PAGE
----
The Serbs, who did not concern themselves much so long as the woman was only the King's mistress, felt they had been slapped in the face. There were the customary stories, that Queen Draga was little other than a strumpet, that she had been the mistress of other men before she met King Alexander: stories most likely untrue, but not unnatural among a people who smarted under insult. She was hated. Nothing the King did unwisely but Queen Draga was always seen behind the action.

Draga was a woman as well as a queen. She had old scores to pay off in regard to other women who held their skirts on one side in former days. There was the snubbing of women against whom there was no scandal. Draga's two brothers were given high places in the army, and they, presuming too much on their relationship with the Queen, were unpopular with their brother officers. Draga was an ambitious woman. She desired that one of her own blood should ultimately succeed Alexander as king. The news spread that Draga was about to present Alexander with an heir. A great Paris specialist was brought to Belgrade and said it was so. Then rumour got to work. It reached the Austrian Court.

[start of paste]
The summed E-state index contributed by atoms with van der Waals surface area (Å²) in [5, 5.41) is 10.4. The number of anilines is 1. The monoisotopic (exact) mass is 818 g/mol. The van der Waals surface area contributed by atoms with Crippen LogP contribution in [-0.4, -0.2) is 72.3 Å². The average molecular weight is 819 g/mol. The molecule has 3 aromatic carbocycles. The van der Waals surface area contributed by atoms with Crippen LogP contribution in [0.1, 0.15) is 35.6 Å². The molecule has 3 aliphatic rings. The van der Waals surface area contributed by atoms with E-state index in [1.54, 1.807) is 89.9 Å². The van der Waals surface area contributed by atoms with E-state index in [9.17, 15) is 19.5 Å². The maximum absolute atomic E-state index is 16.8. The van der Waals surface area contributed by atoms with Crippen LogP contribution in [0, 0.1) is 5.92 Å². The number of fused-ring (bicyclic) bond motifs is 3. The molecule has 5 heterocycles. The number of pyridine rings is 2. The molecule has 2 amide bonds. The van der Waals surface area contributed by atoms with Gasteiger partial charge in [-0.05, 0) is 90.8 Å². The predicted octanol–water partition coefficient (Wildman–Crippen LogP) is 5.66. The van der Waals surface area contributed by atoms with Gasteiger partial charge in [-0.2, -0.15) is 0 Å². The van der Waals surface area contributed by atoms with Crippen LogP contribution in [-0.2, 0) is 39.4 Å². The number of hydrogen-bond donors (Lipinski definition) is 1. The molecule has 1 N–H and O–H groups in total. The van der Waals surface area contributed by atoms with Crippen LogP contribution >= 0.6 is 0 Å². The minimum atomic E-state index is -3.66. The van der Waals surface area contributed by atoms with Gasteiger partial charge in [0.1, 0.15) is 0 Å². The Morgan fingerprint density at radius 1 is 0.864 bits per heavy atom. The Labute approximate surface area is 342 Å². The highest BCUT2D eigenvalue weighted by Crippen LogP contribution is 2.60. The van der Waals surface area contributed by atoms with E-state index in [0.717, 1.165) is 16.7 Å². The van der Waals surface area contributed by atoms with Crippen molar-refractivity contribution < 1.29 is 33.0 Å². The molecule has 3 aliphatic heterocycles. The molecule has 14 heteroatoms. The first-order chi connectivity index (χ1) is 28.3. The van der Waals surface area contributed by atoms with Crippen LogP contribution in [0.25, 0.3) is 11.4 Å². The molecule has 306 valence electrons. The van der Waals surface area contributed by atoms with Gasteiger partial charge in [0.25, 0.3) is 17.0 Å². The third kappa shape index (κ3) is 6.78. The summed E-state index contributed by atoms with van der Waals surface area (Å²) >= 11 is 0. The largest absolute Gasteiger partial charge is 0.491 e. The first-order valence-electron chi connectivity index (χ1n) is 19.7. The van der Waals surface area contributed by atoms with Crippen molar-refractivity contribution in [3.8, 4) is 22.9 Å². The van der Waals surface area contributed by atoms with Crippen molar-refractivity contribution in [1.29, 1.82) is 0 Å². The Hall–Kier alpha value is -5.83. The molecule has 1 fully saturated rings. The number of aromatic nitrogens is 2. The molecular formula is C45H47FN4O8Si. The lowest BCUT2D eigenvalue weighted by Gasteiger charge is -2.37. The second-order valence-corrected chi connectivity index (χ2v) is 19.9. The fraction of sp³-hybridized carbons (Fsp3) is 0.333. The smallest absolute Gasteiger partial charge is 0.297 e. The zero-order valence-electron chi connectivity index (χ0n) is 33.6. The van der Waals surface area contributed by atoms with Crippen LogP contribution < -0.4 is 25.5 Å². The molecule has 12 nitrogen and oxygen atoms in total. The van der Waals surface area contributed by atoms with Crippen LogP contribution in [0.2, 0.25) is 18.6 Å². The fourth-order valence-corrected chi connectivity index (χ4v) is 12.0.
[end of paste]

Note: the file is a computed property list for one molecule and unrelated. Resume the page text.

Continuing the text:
The Emperor Francis Joseph wanted definite information. Two great Viennese specialists were sent to Belgrade. They reported that not only was it not so, but it was a physical impossibility. The mystery has never been cleared up, but the belief in Belgrade is that Queen Draga was in collusion with her married sister, and hoped to introduce to the Serbs a baby nephew as the son of King Alexander. No wonder, with this story-book proceeding taking place in their midst, the people of Servia were beginning to seethe with indignation against Alexander and Draga. Servia had had enough of them. They must be got rid of. But the Serb people contemplated nothing more drastic than exile.